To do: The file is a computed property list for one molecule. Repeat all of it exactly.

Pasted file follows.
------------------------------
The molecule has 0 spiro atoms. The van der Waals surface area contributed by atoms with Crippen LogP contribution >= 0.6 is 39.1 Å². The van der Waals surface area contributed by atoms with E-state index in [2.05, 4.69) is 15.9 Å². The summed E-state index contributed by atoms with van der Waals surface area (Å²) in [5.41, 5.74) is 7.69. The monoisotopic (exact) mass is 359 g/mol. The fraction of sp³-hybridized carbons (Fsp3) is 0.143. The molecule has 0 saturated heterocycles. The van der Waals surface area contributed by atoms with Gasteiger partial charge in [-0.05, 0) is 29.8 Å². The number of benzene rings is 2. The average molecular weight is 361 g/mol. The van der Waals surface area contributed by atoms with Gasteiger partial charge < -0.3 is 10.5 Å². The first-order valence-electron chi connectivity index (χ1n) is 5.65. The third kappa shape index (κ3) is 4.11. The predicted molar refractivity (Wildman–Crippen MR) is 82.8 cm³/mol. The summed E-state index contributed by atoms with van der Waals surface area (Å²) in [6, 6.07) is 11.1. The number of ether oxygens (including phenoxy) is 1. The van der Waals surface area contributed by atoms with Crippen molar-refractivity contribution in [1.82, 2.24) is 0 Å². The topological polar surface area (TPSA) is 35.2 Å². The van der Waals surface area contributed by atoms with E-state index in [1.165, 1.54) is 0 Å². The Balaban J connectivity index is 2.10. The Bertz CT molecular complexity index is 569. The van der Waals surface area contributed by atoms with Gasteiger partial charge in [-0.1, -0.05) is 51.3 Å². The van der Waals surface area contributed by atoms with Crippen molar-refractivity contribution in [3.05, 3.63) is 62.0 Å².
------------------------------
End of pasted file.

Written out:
The molecule has 0 spiro atoms. The van der Waals surface area contributed by atoms with Crippen LogP contribution >= 0.6 is 39.1 Å². The van der Waals surface area contributed by atoms with E-state index in [2.05, 4.69) is 15.9 Å². The summed E-state index contributed by atoms with van der Waals surface area (Å²) in [5.41, 5.74) is 7.69. The monoisotopic (exact) mass is 359 g/mol. The fraction of sp³-hybridized carbons (Fsp3) is 0.143. The molecule has 0 saturated heterocycles. The van der Waals surface area contributed by atoms with Gasteiger partial charge in [-0.05, 0) is 29.8 Å². The number of benzene rings is 2. The average molecular weight is 361 g/mol. The van der Waals surface area contributed by atoms with Gasteiger partial charge < -0.3 is 10.5 Å². The first-order valence-electron chi connectivity index (χ1n) is 5.65. The third kappa shape index (κ3) is 4.11. The predicted molar refractivity (Wildman–Crippen MR) is 82.8 cm³/mol. The summed E-state index contributed by atoms with van der Waals surface area (Å²) in [6, 6.07) is 11.1. The number of ether oxygens (including phenoxy) is 1. The van der Waals surface area contributed by atoms with Crippen molar-refractivity contribution in [1.82, 2.24) is 0 Å². The topological polar surface area (TPSA) is 35.2 Å². The van der Waals surface area contributed by atoms with E-state index in [1.165, 1.54) is 0 Å². The Balaban J connectivity index is 2.10. The Bertz CT molecular complexity index is 569. The van der Waals surface area contributed by atoms with Gasteiger partial charge in [-0.1, -0.05) is 51.3 Å². The van der Waals surface area contributed by atoms with Crippen molar-refractivity contribution in [3.05, 3.63) is 62.0 Å².